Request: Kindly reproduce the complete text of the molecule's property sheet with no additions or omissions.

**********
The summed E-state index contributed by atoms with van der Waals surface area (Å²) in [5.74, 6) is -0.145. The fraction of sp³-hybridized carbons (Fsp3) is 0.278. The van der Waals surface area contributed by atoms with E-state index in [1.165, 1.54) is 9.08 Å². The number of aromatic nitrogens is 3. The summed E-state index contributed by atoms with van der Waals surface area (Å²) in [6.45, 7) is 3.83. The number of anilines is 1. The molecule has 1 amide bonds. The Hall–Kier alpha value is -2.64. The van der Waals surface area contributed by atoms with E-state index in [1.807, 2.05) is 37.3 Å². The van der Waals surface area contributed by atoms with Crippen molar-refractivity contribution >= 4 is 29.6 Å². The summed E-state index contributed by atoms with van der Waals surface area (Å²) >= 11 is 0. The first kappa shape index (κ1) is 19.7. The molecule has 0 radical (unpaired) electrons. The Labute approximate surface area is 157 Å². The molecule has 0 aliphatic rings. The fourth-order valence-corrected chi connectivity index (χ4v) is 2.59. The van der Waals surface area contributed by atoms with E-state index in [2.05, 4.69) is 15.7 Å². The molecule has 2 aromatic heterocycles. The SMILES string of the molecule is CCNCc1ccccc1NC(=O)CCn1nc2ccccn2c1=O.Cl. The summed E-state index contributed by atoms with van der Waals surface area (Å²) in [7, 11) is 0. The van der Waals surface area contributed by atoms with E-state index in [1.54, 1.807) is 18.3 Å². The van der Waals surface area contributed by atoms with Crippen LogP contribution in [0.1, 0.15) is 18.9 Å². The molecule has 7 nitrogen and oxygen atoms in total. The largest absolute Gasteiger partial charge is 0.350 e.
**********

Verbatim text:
The summed E-state index contributed by atoms with van der Waals surface area (Å²) in [5.74, 6) is -0.145. The fraction of sp³-hybridized carbons (Fsp3) is 0.278. The van der Waals surface area contributed by atoms with E-state index in [1.165, 1.54) is 9.08 Å². The number of aromatic nitrogens is 3. The summed E-state index contributed by atoms with van der Waals surface area (Å²) in [6.45, 7) is 3.83. The number of anilines is 1. The molecule has 1 amide bonds. The Hall–Kier alpha value is -2.64. The van der Waals surface area contributed by atoms with E-state index in [1.807, 2.05) is 37.3 Å². The van der Waals surface area contributed by atoms with Crippen molar-refractivity contribution >= 4 is 29.6 Å². The summed E-state index contributed by atoms with van der Waals surface area (Å²) >= 11 is 0. The first kappa shape index (κ1) is 19.7. The molecule has 0 radical (unpaired) electrons. The Labute approximate surface area is 157 Å². The molecule has 0 aliphatic rings. The fourth-order valence-corrected chi connectivity index (χ4v) is 2.59. The van der Waals surface area contributed by atoms with E-state index in [2.05, 4.69) is 15.7 Å². The molecule has 2 aromatic heterocycles. The SMILES string of the molecule is CCNCc1ccccc1NC(=O)CCn1nc2ccccn2c1=O.Cl. The summed E-state index contributed by atoms with van der Waals surface area (Å²) in [7, 11) is 0. The van der Waals surface area contributed by atoms with E-state index in [1.54, 1.807) is 18.3 Å². The van der Waals surface area contributed by atoms with Crippen LogP contribution in [0.1, 0.15) is 18.9 Å². The molecule has 7 nitrogen and oxygen atoms in total. The largest absolute Gasteiger partial charge is 0.350 e.